Despite the trade and tech war between Washington and Beijing, some analysts are seeing signs China may favor President Donald Trump ahead of the November election.
Clint Watts, a fellow at the Foreign Policy Research Institute and a former FBI special agent, says something shifted in the last 60 days, as positive depictions of “Emperor Trump” and President Trump as a nation builder for China gained traction online.
"This sort of information war, U.S. versus China, can be dual purpose. You can battle it out on trade, you can battle it out on tech. But underneath the surface, they see the Trump era as being an opportunity for them,” Watts told Newsy.
That sentiment contradicts the president’s tough public rhetoric and policies meant to counteract China’s rise -- but it also isn’t new.
"There are many officials in Beijing who have long viewed the Trump presidency as an opportunity to showcase that they're a responsible stakeholder in the world order by comparison," says Allison Sherlock, a China researcher at the Eurasia Group.
Nine current and former Chinese officials told Bloomberg News the president’s eroded alliances dwarfed their disputes. And during the coronavirus pandemic, China has made global overtures to show leadership. It also moved to make trade agreements with other countries after the U.S. levied tariffs against Mexico and the European Union.
"Because of Trump's unique America First doctrine, it gives China the opportunity to say, ‘No, we are the global collaborator. We're willing to strengthen multilateral institutions rather than withdraw from them,’" Sherlock says.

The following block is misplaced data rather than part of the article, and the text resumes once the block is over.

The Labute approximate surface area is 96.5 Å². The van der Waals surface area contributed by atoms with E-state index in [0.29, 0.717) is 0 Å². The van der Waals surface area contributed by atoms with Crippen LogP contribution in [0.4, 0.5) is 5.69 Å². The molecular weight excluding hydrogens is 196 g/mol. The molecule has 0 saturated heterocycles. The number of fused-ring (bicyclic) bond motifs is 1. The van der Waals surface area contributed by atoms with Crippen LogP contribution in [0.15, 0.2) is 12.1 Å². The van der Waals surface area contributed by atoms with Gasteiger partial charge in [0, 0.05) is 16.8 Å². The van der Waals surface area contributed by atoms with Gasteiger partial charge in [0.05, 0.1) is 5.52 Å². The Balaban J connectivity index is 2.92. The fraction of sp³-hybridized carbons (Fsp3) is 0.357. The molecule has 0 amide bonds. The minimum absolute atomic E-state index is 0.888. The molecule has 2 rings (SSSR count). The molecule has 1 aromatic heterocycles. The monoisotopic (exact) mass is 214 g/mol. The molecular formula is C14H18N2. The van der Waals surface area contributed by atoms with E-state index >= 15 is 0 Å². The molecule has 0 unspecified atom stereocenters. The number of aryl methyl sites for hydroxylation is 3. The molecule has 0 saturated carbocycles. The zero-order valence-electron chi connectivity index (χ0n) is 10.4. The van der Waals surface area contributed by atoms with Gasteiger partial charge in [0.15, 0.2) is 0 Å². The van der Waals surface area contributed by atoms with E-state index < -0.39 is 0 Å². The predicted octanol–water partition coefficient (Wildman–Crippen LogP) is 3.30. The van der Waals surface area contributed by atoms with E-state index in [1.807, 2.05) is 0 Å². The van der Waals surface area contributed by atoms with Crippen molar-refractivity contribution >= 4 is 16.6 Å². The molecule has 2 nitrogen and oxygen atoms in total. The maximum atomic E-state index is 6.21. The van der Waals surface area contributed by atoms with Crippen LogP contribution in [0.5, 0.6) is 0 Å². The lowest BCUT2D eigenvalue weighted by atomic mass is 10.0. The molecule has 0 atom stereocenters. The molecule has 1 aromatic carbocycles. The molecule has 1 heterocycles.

The apparent warming to another four years of President Trump emerges as former national security adviser John Bolton, in an excerpt of his forthcoming book, describes the president as “pleading” with Chinese leader Xi Jinping “to ensure he’d win” reelection.
President Trump calls the book a "compilation of lies" and his administration is suing. And within hours of the excerpt's release, the president signed a bill to punish Chinese officials linked to human rights abuses of a minority group, Muslim Uighurs.
"They understand that this hawkish stance is really a sea change in U.S. politics and that even if we have Joe Biden in office, that they're still going to be those voices calling for stronger sanctions, going to get tougher on these human rights issues," says Sherlock.
Last year, the president also publicly called on China to investigate his Democratic rival, Joe Biden, and his family.
"China should start an investigation into the Bidens," Trump told reporters.
Biden, now the presumptive Democratic presidential nominee, has called for multilateral engagement -- and blamed President Trump for not being hard enough on China during the pandemic.
What’s clear: criticism of China remains bipartisan before November.
Sasha Ingber, Newsy, Washington